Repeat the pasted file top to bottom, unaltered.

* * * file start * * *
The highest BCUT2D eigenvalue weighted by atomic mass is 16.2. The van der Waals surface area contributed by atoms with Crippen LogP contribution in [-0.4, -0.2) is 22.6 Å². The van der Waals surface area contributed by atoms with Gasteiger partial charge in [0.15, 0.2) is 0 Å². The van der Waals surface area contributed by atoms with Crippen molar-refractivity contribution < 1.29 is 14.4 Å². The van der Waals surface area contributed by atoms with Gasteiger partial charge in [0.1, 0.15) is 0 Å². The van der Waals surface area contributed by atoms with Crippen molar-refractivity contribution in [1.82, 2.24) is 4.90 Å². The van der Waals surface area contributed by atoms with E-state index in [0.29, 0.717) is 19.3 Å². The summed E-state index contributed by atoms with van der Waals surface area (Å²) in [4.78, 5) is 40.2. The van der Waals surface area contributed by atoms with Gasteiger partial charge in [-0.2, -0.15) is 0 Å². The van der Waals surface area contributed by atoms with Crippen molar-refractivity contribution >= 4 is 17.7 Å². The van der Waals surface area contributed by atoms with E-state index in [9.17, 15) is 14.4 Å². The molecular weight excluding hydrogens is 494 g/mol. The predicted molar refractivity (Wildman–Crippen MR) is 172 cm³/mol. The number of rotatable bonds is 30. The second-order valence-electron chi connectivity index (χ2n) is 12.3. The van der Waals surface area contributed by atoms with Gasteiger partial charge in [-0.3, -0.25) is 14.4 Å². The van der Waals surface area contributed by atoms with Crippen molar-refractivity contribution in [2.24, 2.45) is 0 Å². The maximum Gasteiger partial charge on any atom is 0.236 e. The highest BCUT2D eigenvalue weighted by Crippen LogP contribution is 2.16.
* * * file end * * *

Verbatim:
The highest BCUT2D eigenvalue weighted by atomic mass is 16.2. The van der Waals surface area contributed by atoms with Crippen LogP contribution in [-0.4, -0.2) is 22.6 Å². The van der Waals surface area contributed by atoms with Gasteiger partial charge in [0.15, 0.2) is 0 Å². The van der Waals surface area contributed by atoms with Crippen molar-refractivity contribution < 1.29 is 14.4 Å². The van der Waals surface area contributed by atoms with Gasteiger partial charge in [0.1, 0.15) is 0 Å². The van der Waals surface area contributed by atoms with Crippen molar-refractivity contribution in [1.82, 2.24) is 4.90 Å². The van der Waals surface area contributed by atoms with E-state index in [0.29, 0.717) is 19.3 Å². The summed E-state index contributed by atoms with van der Waals surface area (Å²) in [4.78, 5) is 40.2. The van der Waals surface area contributed by atoms with Gasteiger partial charge in [-0.2, -0.15) is 0 Å². The van der Waals surface area contributed by atoms with Crippen molar-refractivity contribution >= 4 is 17.7 Å². The van der Waals surface area contributed by atoms with E-state index in [9.17, 15) is 14.4 Å². The molecular weight excluding hydrogens is 494 g/mol. The predicted molar refractivity (Wildman–Crippen MR) is 172 cm³/mol. The number of rotatable bonds is 30. The second-order valence-electron chi connectivity index (χ2n) is 12.3. The van der Waals surface area contributed by atoms with Gasteiger partial charge in [-0.3, -0.25) is 14.4 Å². The van der Waals surface area contributed by atoms with Crippen molar-refractivity contribution in [2.24, 2.45) is 0 Å². The maximum Gasteiger partial charge on any atom is 0.236 e. The highest BCUT2D eigenvalue weighted by Crippen LogP contribution is 2.16.